Book Review: Untitled by Blaine Hogan

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The Bottom Line

“Untitled: Thoughts on the Creative Process” is Blaine Hogan’s manifesto to other creative artists in the church. The title comes from that place of dread that anyone who has ever attempted a creative endeavor knows too well: The Blank Page.

What follows is a collection of thoughts derived as I’ve wrestled with my own creative process of filling blank pages, and I now offer them to you.
from the introduction.

That may not sound like a mind-blowingly, powerful beginning, but Blaine delivers. The lessons he has learned are worth your time. The book is great material for reading together with any team at a church or ministry that is creatively telling the Gospel. Blaine’s writing style is approachable and disarming and naturally leads into discussion.

The book is divided into 4 movements:

Movement I: The Work
Movement II: The Inside Out (and other philosophies)
Movement III: Fear, Failure, and Making Mistakes
Movement IV: Worth It

I should note that I read this book on my iPad and, therefore, do not have page numbers for my quotes. The quotes are from each specific movement. Although the book was written in July of 2011, I expect it to be relevant for many years.

Keep thinking! Continue reading.

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Book Review: The Next Christians by Gabe Lyons

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The Bottom Line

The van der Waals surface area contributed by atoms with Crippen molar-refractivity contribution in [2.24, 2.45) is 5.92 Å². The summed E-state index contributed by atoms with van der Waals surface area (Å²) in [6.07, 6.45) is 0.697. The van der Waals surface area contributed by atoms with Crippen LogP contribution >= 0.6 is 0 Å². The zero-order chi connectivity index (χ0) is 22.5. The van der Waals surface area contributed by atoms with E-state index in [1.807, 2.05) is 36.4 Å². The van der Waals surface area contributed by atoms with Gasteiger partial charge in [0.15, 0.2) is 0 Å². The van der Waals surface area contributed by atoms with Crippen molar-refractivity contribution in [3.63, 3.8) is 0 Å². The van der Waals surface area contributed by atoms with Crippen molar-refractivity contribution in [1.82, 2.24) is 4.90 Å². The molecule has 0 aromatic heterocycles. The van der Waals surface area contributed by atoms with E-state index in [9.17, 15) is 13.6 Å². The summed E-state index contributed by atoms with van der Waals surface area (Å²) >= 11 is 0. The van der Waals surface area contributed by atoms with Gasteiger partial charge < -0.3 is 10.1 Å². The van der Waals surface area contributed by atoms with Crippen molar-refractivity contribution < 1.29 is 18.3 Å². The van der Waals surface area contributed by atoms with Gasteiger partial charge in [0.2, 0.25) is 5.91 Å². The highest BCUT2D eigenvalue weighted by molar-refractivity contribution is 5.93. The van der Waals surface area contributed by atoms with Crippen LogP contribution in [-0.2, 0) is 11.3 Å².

The Next Christians: Seven Ways You Can Live the Gospel and Restore the World is a collection of stories of people engaged in creatively exploring the space where Christianity meets culture. Although Gabe Lyons is sharing stories of the next Christians in action, he is also sharing his vision for who the next Christians really are.

I should note that I read this book on my iPad and, therefore, do not have page numbers for my quotes. I’ll designate them broadly with the chapters instead. Keep thinking. Continue reading!

Book Review: The Forgotten Ways by Alan Hirsch

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I did not know anything about Alan Hirsch before reading this book. I participated in a study group that read both this book, “The Forgotten Ways” and the companion, “The Forgotten Ways Handbook“. We took 8 weeks to discuss any implications these ideas might have on our community. (To be clear, the handbook is meant to be a step by step guide to integrating these ideas in your local church community. While it does not offer any additional information, per se, it does help clarify the authors ideas.)

This book is meant to correct a problem. As such, it’s value lies in the three areas of: diagnosing the problem, contrasting an alternative or antidote, and offering a prescription for the future. Each area must be carefully weighed.

Unless otherwise noted, all quotes and page numbers are taken from the main book and not the handbook. Keep thinking. Continue reading!